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Gift Tax

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Gift tax is assessed if the cumulative taxable gifts made by an individual during his/her life exceed $5,450,000 (2016) (which is the combined estate and gift tax exemption threshold). Each year, an individual (“donor”) may give up to $14,000 (the “annual exclusion amount”), to an unlimited number of recipients (“donees”) without any obligation to report such gifts to the IRS. With the exceptions noted below, if the amount of cumulative gifts to a single donee in a year exceed $14,000, the excess amount is a “taxable gift.” Taxable gifts must be reported on a federal gift tax return (“Form 709”). While a gift tax return may need to be filed, usually the donor’s remaining $5,450,000 (2016) exemption is enough to shelter the gift from triggering a tax. Thus, a gift tax is only owed if the value of the cumulative taxable gifts over the lifetime of the donor exceeds $5,450,000 (2016). That is, the purpose of the gift tax return is to track the cumulative value of the donor’s taxable gifts so that the IRS may measure how much of the donor’s combined exemption remains at his/her death. In addition to annual gifts, the following transfers may be exempt from gift tax:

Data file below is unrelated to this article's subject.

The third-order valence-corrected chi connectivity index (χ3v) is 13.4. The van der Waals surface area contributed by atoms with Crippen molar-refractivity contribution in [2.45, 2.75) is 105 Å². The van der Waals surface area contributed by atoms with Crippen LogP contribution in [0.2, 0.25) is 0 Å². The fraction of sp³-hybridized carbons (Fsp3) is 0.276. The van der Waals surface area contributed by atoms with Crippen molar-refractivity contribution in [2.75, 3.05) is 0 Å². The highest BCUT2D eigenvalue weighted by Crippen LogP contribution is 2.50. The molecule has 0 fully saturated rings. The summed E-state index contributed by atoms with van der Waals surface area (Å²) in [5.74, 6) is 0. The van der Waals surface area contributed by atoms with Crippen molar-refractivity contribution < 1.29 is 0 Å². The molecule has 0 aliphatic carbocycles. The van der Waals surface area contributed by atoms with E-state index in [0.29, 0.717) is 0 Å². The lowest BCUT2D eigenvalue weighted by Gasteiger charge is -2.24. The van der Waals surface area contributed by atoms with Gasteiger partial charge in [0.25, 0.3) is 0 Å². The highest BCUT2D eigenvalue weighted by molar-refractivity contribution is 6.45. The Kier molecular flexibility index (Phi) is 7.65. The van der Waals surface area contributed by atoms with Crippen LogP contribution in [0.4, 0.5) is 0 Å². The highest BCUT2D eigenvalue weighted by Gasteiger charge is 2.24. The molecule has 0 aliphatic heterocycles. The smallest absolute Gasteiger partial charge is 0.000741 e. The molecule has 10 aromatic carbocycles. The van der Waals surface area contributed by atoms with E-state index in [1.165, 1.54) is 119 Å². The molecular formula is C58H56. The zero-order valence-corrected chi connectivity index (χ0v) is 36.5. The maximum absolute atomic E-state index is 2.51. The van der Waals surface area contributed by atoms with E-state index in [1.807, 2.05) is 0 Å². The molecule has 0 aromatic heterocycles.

• Tuition or medical expenses you pay directly to the education/medical facility for someone
  • Gifts to your spouse
  • Gifs to a tax-exempt organization
  • Gifts to a political organization

DISCLAIMER:The information contained in this website is based on Oregon law and is subject to change. It should be used for general purposes only and should not be construed as specific legal advice by Fitzwater Meyer Hollis & Marmion, LLP or its attorneys. Neither this website nor use of its information creates an attorney-client relationship. If you have specific legal questions, consult with your own attorney or call us for an appointment.